“It’s been three years now.”


“He’s never coming back, is he?”

“That man dead. He as dead as deadly.”

“But suppose he’s not dead.”

“So? Suppose he’s not.”

“Then he might come back.”

“Bitch, he never coming home. Él ha desaparecido!”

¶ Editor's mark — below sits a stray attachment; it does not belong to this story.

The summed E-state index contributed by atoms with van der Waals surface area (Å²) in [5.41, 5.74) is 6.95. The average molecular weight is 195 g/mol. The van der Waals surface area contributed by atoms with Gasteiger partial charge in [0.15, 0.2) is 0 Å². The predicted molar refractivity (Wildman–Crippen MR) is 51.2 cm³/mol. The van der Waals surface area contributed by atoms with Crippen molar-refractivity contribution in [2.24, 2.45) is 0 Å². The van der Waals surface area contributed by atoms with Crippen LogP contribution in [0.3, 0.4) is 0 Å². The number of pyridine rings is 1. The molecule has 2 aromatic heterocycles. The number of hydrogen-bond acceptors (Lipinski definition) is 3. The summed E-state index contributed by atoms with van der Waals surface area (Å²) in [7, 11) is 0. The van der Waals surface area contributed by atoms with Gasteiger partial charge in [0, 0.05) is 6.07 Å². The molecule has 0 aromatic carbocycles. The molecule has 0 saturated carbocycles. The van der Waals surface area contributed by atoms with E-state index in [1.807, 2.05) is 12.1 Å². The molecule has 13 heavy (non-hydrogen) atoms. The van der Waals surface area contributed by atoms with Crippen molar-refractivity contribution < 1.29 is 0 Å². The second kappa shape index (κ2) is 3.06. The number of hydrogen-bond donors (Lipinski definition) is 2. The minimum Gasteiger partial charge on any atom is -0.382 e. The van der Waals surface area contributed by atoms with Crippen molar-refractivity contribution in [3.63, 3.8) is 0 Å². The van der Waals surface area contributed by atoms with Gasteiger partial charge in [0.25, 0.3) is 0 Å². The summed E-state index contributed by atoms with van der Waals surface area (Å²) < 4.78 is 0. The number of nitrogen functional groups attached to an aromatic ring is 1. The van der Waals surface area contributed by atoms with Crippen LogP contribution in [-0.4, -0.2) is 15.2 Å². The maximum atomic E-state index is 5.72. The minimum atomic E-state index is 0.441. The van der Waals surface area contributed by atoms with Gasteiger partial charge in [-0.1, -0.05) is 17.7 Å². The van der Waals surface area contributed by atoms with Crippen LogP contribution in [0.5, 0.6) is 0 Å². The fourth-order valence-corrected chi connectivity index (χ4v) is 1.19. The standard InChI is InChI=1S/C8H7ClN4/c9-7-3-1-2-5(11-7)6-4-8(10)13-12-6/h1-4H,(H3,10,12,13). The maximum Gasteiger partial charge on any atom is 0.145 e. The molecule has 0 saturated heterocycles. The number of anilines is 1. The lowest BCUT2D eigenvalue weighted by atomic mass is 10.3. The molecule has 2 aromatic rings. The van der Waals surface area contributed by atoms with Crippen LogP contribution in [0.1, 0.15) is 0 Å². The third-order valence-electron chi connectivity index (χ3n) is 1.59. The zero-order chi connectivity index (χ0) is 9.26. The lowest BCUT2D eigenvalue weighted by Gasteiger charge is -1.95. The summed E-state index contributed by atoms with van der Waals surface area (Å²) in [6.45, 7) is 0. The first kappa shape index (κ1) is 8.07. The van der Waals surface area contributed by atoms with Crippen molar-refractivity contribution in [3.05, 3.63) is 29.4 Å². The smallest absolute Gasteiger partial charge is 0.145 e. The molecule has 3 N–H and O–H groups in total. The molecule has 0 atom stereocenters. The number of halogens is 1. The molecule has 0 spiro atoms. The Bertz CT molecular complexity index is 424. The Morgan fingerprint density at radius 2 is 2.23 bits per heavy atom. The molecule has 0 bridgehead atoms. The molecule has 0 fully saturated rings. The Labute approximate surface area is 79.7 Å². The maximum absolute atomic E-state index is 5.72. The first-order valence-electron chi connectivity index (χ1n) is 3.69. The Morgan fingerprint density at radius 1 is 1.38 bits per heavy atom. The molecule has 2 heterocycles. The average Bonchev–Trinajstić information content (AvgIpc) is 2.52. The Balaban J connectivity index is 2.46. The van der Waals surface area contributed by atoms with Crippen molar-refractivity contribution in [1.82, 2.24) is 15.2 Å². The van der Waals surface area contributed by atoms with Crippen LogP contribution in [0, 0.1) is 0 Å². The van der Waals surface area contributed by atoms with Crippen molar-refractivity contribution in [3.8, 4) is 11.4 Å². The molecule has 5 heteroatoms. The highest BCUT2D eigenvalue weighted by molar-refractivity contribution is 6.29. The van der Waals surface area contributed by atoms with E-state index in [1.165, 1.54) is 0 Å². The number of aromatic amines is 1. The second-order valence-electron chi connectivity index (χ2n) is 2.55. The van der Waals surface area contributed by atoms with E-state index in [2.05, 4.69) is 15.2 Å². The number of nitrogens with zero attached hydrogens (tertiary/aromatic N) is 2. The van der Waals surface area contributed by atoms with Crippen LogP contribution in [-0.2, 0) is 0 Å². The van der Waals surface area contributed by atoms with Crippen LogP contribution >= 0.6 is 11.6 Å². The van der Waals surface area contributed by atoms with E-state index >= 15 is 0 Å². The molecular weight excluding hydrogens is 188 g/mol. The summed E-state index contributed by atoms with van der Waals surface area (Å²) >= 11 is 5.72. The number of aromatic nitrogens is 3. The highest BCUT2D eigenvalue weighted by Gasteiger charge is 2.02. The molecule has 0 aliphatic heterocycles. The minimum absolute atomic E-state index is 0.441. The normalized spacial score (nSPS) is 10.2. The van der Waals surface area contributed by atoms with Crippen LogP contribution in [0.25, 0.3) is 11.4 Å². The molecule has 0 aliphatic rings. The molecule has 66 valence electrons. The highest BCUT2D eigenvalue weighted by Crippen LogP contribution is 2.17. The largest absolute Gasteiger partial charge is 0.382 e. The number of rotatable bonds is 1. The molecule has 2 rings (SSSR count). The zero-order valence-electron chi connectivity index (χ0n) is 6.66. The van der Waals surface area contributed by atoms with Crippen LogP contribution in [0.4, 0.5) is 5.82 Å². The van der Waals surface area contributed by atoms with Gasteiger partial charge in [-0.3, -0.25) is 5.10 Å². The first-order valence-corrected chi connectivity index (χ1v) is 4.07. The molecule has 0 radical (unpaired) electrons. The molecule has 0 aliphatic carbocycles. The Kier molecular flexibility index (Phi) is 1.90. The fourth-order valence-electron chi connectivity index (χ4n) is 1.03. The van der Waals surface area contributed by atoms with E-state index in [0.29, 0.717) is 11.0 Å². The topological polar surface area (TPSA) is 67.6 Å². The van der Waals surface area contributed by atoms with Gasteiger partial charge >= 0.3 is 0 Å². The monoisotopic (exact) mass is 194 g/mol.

Carlitos stopped the trimming and stood there with a blank look on his face. He had never heard Pedro speak Spanish to him. Not a single word. And why he understood it, not just what the words meant but what they really meant, was unexplainable even to his own mind. Carlitos cut the largest branch last. He held it in his hand. He felt the weight of it. He looked at Pedro. He looked at the back of Pedro’s head. Carlitos gripped the branch. Desaparecido. The word was lodged in his head. He gripped the branch. He gripped it tighter, felt the bark pressing into the lines of his palm. A splinter of the bark pierced his skin. But he didn’t let go. He gripped it with his left hand, the one Sister Mary Michael called “sinister.” Desaparecido. He gripped it until tears welled in his eyes. There was the viscous sensation of blood in his palm and the sun, now setting, heating his face. There was his brother’s neck, the back of it, brown and dirty, dirty and terrible. He gripped the branch. He gripped it as his hands went numb and his feet went numb. Desaparecido. He felt the weight of it. The branch, in his hand, was like a switch. He lifted his arm. He stared at Pedro’s dirty neck. He felt the blood in his palm, felt it sticky against the branch, and the branch was like a switch. As he stared at the back of Pedro’s neck, he wondered how many prayers he would have to say as penance for intentionally striking his brother. The branch was like a switch. It came down with incredible force.